Hello from ToraCode.

Now that we are set up with Docker virtualisation software. Let’s modify our pom.xml a little bit so that we can build our docker image.

We have to add Docker Maven Plugin in our pom.xml file.

Inside our <plugins> </plugins> tag we need to add this plugin.

Look a this code. For the image name we choose toracode/example-app, you can change it to your image name. For base image we wrote java:8.

Remember, we talked about our image is built on top on a base image here. We see java:8 is our base image here. Since spring boot needs Java 8 to run, we can’t use older versions than Java 8.

The <resources> tag tell what to copy into the root of the file system, in this case its build jar file of our application and the <entryPoint> tag is what we need to run this jar file inside the container.

Now open your Terminal and cd to your project directory. And Run this command to build the image.

In my case my project location is

/Documents/springspace/eampleapp

And I’m using mac. I’m using those commands:

if you get exception like this:

then add java 8 to as your system variable. For mac you can use this command to temporarily add java as a system variable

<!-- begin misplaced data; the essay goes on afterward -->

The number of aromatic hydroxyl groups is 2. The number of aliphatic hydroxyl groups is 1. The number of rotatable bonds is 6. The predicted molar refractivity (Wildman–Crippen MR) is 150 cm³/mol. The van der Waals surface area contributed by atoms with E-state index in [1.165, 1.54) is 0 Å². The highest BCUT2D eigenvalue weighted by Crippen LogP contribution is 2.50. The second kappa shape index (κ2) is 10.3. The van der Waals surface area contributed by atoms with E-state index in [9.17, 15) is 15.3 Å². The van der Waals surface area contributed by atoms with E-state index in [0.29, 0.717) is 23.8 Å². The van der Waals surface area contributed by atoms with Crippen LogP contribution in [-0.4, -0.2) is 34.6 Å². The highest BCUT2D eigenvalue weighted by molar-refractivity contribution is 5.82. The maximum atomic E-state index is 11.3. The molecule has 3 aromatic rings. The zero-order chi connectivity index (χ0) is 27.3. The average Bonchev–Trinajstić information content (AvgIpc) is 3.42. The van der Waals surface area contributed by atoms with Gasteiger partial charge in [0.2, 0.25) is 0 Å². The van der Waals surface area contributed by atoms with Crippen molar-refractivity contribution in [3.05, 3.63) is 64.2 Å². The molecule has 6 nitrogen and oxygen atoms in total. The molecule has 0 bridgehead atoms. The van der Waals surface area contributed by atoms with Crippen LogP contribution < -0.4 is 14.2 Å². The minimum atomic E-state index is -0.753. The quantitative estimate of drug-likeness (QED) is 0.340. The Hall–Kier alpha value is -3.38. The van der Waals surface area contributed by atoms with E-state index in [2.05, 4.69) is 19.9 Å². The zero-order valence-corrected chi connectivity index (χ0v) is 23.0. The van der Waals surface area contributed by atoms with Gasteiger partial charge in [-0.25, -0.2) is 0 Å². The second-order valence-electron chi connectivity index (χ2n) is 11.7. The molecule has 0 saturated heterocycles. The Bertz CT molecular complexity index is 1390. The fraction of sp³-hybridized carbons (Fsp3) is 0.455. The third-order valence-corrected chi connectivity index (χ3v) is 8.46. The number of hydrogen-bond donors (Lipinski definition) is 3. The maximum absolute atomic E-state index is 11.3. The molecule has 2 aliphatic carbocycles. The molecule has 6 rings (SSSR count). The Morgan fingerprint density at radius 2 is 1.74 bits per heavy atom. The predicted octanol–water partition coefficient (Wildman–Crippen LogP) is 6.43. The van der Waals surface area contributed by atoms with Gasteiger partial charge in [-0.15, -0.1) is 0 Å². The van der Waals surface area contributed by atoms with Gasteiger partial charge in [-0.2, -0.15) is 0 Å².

or if you are on windows i’m referring you here.

Building new docker image will take some time. After build is success you’ll see this success message on your terminal.

Screen Shot 2016-08-03 at 2.36.57 PM

and you’ve successfully built your software image on top of java 8 system image.

Wait what?? where is Java 8 image then?

Okay let me show you something. Scroll up your terminal and let’s see if you can find the docker is downloading Java 8 image from their repository. If you found this you’re awesome, but if not it’s not my fault. Please consult an eye specialist 😛

If you want to verify if your docker image is built, you can run this command:

you’ll find your image on images list.

Now it’s time to finally run our application on our local machine. To run this docker image we have to execute this command:

Here -it stands for interactive terminal, -p is port, since docker is running on host machine that has port 80 and you container is listening port 8080, we have to map that two port so that on host machine it listens port 80 and maps that port on port 8080.

If everything is okay the your app is deployed successfully.

You’ll find a gretting like this:

Screen Shot 2016-08-03 at 2.59.23 PM

Open a browser, and enter your ip address on address bar. Bamn!! you’re app is running!!

Look at my screen! I’m awesome, aren’t I?

 

Deployed Spring Boot App using Docker

2 thoughts on “Deploying sample spring boot app using Docker

  1. That saves me. Thanks for being so sesnebli!

  2. […] was easy, right? May be you may like some other articles like deploying Spring Boot app using Docker, or Authenticating users using Spring […]

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